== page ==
Some of the challenges that we're seeing that need to be addressed through hopefully policy is ensuring that what is available at markets is truly local produce from local farmers. That's not always the case and there aren't always policies in place or regulations in place to ensure that that's what's happening at farmers markets. So we'd like to address that and try and make clear that when you are going to a farmers market, you're getting a consistent sort of experience. You know that you're going to get local produce and you're going to be talking with your local farmer.

    Other challenges is making local healthy food accessible to everyone. So we work closely with Feeding Florida that oversees the Fresh Access Bucks program, trying to get the doubling of EBT or SNAP at farmers markets known to more farmers market managers and getting those programs to continue and grow throughout the state.

    What current projects are you working on?

    Some current projects and initiatives we are working on with the Farmers Market Association are really based in education. We just finished up our third of five symposiums taking place throughout the state, and these symposiums are entitled "Growing a Stronger Economy Through Local Food Entrepreneurship." So we are trying to provide opportunities for those within the farmers market community, those selling direct to consumers, farmers, all those people that we're trying to help with opportunities for learning, sharing skills, gaining skills, that sort of thing in topics like financial planning, financial literacy, food safety issues, community kitchens, just different topics within the farmers market umbrella to broaden people's skills and to provide them with an opportunity really to connect with other folks that are in this community.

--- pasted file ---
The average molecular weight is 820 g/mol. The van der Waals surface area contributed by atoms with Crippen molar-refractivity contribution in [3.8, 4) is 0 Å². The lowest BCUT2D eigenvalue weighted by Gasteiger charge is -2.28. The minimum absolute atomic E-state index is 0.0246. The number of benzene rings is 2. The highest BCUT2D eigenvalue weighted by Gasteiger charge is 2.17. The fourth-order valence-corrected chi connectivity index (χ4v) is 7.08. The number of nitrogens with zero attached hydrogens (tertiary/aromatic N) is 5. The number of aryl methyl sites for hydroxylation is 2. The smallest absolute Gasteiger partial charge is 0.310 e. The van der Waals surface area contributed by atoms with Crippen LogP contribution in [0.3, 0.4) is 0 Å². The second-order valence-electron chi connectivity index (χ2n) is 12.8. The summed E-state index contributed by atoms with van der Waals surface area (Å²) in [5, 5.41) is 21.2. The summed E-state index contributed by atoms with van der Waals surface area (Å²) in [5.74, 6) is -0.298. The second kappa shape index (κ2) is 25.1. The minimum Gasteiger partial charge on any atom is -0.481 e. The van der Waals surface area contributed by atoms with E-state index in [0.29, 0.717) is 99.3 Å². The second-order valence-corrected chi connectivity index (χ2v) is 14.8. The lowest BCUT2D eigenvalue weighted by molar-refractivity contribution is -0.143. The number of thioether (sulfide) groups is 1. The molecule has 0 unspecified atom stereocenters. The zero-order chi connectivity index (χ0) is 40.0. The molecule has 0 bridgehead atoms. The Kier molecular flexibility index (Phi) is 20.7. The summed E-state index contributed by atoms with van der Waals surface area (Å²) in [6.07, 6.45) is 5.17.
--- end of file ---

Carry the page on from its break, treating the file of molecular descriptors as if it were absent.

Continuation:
We are also working on webinars that will have some very specific topics that we'll be covering. Those should be rolling out in the next few months. They'll be available on our website and we want to do some live webinars but have them available as well to view in the future that we hope will make it a little bit easier for everyone to take part because we know that travel can be a barrier for folks. We know that people are working on their farms a lot too, so it makes it hard to come out to these events for a whole day. So if we can provide those that would be a great resource for folks to gain skills and knowledge.

    We are rolling out the Florida Farmers Market Toolkit, which will be available this summer 2020. It'll be a resource where you can go anytime to look at topics of food safety, marketing, anything again to do with farmers markets, and selling your goods at direct to consumer at markets. That'll be a great resource, so stay tuned for that. You can always find that on our website.

    We also have a map that we're developing. That is a place where we can promote Florida farmers markets and also direct folks that want access to farmers markets. It's an easy place where they can go to find that closest market in their area. So if anybody's interested in being featured on that map, they can get in touch with us.

    What are your hopes for the future? How can policy get us there?